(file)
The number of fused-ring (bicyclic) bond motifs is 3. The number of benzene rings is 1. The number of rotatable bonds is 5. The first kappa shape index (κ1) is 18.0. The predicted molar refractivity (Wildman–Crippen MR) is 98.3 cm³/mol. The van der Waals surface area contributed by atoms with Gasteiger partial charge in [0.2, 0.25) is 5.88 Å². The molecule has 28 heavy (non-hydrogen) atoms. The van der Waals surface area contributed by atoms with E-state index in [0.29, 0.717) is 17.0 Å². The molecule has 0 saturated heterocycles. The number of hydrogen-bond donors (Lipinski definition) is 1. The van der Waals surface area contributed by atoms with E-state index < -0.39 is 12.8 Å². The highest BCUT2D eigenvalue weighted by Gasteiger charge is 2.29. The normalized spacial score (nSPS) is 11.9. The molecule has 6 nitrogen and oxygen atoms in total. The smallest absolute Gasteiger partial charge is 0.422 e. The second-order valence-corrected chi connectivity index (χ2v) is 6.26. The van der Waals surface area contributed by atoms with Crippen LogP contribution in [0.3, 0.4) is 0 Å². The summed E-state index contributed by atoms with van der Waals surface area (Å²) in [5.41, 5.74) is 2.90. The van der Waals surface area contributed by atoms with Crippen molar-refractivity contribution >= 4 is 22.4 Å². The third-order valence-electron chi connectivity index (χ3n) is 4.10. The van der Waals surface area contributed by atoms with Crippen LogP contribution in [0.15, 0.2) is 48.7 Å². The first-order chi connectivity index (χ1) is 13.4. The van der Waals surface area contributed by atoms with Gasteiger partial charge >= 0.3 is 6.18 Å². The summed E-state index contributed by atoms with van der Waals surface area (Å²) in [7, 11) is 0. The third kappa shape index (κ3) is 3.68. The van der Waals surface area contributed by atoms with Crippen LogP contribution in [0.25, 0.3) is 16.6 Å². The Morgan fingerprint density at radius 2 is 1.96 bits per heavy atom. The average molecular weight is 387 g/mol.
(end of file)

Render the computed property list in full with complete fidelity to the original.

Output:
The number of fused-ring (bicyclic) bond motifs is 3. The number of benzene rings is 1. The number of rotatable bonds is 5. The first kappa shape index (κ1) is 18.0. The predicted molar refractivity (Wildman–Crippen MR) is 98.3 cm³/mol. The van der Waals surface area contributed by atoms with Gasteiger partial charge in [0.2, 0.25) is 5.88 Å². The molecule has 28 heavy (non-hydrogen) atoms. The van der Waals surface area contributed by atoms with E-state index in [0.29, 0.717) is 17.0 Å². The molecule has 0 saturated heterocycles. The number of hydrogen-bond donors (Lipinski definition) is 1. The van der Waals surface area contributed by atoms with E-state index < -0.39 is 12.8 Å². The highest BCUT2D eigenvalue weighted by Gasteiger charge is 2.29. The normalized spacial score (nSPS) is 11.9. The molecule has 6 nitrogen and oxygen atoms in total. The smallest absolute Gasteiger partial charge is 0.422 e. The second-order valence-corrected chi connectivity index (χ2v) is 6.26. The van der Waals surface area contributed by atoms with Crippen LogP contribution in [0.3, 0.4) is 0 Å². The summed E-state index contributed by atoms with van der Waals surface area (Å²) in [5.41, 5.74) is 2.90. The van der Waals surface area contributed by atoms with Crippen molar-refractivity contribution >= 4 is 22.4 Å². The third-order valence-electron chi connectivity index (χ3n) is 4.10. The van der Waals surface area contributed by atoms with Crippen LogP contribution in [0.15, 0.2) is 48.7 Å². The first-order chi connectivity index (χ1) is 13.4. The van der Waals surface area contributed by atoms with Gasteiger partial charge >= 0.3 is 6.18 Å². The summed E-state index contributed by atoms with van der Waals surface area (Å²) in [7, 11) is 0. The third kappa shape index (κ3) is 3.68. The van der Waals surface area contributed by atoms with Crippen LogP contribution in [0.25, 0.3) is 16.6 Å². The Morgan fingerprint density at radius 2 is 1.96 bits per heavy atom. The average molecular weight is 387 g/mol.